| Ainul Huda Mohamed Saaid |
KUALA LUMPUR (Bernama) – Too much sweets can actually kill the heart! Cardiovascular disease remains the leading cause of death in diabetics.
According to National Health and Morbidity Survey 2011-2014, people with diabetes are two to four times more likely to have heart disease and five times more likely to suffer a stroke.
Consultant Endocrinologist Dr Wong Ming said diabetes by itself is now regarded as the strongest contributing factor for coronary heart disease (CHD).
Poorly controlled diabetes is just the beginning for more complications to come and patients with diabetes face CHD risk as high as 20 per cent within 10 years after being diagnosed with diabetes.
“Not only do people with diabetes have twice the likelihood of developing heart disease, they tend to develop heart disease at a younger age than people without diabetes,” said Wong.
Although there are technology and methods to diagnose CHD in its early stage, detecting symptoms of a heart attack within the diabetic group is still challenging due to a condition called Silent Ischemia.
Ischemia is a condition where the blood flow is restricted or reduced within a part of the body. Ischemia often causes chest pain or discomfort known as angina, which is the main symptom of a heart failure.
Silent ischemia is when people have ischemia without the pain.
Thus they have no prior warning to a heart attack. Among those who are at risk of developing this condition include those with previous heart attack and those with diabetes.
“The typical cardiac symptoms are often masked in people with diabetes resulting in missed or delayed diagnosis of a heart attack, thereby missing the chance for prompt revascularisation treatment,” she said during a roundtable discussion on diabetes and heart disease at Sunway Medical Centre recently.
Wong added hyperglycaemia (high blood glucose) and insulin resistance in diabetics drive the atherosclerotic process (plaque build up on artery walls).
“The sudden rupture of a cholestrol plaque is the common culprit especially among diabetics with co-existing dyslipidaemia (abnormal amount of fats or cholestrol in the blood), causing arterial blockage that may end up with a heart attack or stroke,” said Dr Wong.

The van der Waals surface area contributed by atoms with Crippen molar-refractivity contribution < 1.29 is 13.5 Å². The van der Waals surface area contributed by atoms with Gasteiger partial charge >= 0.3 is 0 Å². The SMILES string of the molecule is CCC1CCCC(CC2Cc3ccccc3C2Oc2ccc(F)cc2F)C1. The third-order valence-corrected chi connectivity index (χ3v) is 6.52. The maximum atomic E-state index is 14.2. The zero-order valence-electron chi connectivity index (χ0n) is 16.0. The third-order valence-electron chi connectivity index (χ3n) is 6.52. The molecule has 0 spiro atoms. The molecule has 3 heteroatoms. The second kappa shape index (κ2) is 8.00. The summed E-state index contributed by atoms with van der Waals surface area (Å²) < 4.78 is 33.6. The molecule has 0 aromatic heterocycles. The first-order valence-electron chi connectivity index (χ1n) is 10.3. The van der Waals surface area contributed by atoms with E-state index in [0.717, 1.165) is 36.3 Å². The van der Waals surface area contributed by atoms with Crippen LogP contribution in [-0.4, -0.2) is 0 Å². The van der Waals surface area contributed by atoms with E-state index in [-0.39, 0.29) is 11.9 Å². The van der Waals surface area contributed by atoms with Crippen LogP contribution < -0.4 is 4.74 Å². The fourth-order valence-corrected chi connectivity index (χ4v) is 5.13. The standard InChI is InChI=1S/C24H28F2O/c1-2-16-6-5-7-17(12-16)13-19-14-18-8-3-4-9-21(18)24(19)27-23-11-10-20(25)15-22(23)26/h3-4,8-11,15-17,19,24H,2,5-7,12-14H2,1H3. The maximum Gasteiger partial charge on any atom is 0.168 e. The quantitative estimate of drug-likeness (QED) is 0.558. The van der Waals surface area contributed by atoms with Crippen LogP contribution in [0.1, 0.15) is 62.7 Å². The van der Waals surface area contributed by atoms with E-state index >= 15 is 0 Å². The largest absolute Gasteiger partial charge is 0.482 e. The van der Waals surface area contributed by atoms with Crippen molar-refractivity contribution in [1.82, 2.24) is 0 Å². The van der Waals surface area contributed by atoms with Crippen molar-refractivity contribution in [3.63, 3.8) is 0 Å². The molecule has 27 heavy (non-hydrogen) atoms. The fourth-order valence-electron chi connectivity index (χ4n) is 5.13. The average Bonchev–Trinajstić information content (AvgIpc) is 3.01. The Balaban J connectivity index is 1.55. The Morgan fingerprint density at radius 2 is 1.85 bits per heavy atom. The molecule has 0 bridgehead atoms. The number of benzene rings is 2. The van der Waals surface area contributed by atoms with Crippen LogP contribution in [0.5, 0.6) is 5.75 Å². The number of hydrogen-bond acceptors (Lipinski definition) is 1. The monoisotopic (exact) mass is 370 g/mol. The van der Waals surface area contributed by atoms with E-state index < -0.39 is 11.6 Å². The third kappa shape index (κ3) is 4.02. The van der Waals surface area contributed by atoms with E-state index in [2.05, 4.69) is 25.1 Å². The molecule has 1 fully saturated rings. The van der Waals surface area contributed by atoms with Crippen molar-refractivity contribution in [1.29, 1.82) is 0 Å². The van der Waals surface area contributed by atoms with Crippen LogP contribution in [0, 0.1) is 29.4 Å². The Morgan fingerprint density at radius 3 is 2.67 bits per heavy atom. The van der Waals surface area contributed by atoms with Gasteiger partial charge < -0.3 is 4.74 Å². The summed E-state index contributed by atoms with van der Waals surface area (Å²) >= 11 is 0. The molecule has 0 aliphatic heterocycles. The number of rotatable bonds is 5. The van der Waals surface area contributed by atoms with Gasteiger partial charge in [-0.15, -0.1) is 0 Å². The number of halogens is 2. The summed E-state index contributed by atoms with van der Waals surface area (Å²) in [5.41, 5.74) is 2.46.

At the same event, Consultant Cardiologist Dr Lim Bee Chian told participants that diabetics were exposed to vascular complications since the early stage of the disease.
Microvascular complications include eye problems that could lead to blindness, kidney failure, as well as damage to the nerve system, while macrovascular complications are namely stroke and heart disease.
For a doctor to get a comprehensive picture of the patient’s health and potential future risk and complications, their cardiometabolic risk have to be evaluated.
“Cardiometabolic risk is divided into two groups which are the non-modifiable factors; namely age, race, gender and family history, and the modifiable factors; like obesity, physical inactivity, unhealthy diet, abnormal lipid metabolism, insulin resistance, inflammation, hypertension and smoking.
“A holistic treatment will revolve around the modifiable factors, comprising of medication, lifestyle modification and physical activity,” explained Dr Lim.
Nowadays CHD diagnosis among diabetics are faster due to advances in medical care and increase in awareness. Improved diagnostic tools with greater accuracy are now widely available for earlier detection of atherosclerosis and early symptoms of CHD.
Among them is the Multislice Computed Tomography (MSCT) coronary scan.